1. Focus on real innovation to solve hard problems in needy markets. True innovation is all that matters. Unique products and ideas will always be able to find funding and are less likely to fall victim to boom/bust cycles. Too often, the “incremental, downside protection” or “me too” mentality takes over and you see features masquerading as products trying to be companies, or eight companies going after the same market. Then chances of survival and success drop dramatically. This phenomenon, especially after the tough last 10 years, is fueled at least as much by investors as entrepreneurs.
2. Brace for a long ride. Building great companies takes time. You still need to work like heck to get your first mover/best product out as quickly as possible, but expect it to take 10 years to build a really valuable company. Companies that are successfully going public today, like Ironwood Pharmaceuticals and Athenahealth, have spent the last decade building towards an IPO.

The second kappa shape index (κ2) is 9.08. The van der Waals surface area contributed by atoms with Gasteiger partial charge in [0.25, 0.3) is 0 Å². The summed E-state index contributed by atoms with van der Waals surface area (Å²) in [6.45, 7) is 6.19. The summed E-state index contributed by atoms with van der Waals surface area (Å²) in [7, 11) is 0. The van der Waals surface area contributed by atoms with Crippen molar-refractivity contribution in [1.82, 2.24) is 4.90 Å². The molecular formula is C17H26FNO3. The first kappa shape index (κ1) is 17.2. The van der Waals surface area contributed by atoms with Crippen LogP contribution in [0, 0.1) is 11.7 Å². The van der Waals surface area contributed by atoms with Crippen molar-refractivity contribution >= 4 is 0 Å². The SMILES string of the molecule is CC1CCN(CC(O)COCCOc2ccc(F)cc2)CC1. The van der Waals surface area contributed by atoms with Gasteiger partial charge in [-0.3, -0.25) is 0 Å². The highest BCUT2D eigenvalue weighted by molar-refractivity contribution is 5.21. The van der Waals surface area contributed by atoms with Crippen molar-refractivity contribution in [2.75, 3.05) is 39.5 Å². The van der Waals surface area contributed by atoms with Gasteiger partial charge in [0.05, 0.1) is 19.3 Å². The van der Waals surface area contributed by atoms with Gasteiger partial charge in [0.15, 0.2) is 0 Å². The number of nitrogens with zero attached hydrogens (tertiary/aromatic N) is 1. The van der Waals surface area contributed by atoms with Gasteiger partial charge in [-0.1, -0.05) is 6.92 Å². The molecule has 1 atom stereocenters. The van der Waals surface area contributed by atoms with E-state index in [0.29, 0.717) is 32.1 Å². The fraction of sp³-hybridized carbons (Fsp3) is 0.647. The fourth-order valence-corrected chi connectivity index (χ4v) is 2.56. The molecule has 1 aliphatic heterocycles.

3. It is how you deal with adversity, not avoiding it, that matters. Great success stories rarely evolve in a linear fashion. There will be undoubtedly bumps along the way: realization that the original product concept was not viable, unexpected disruptions in the industry, cycles of boom and bust, and limited availability of capital. It is the difficult times that separate the wheat from the chaff, and the survivors – companies that embrace adversity, press through challenges, learn and adapt to be stronger in the face of the next set of challenges – become large, lasting successes.
[[Editor’s Note: Roberts’ essay is part of a series of guest editorials we are running as part of the launch of Xconomy San Francisco. It was based on the following question, which we posed to technology leaders: “What 3 things can San Francisco and Silicon Valley entrepreneurs and VCs do to foster a more stable environment for innovation in IT, life sciences, and energy, and become less wedded to cycles of boom and bust?”]]
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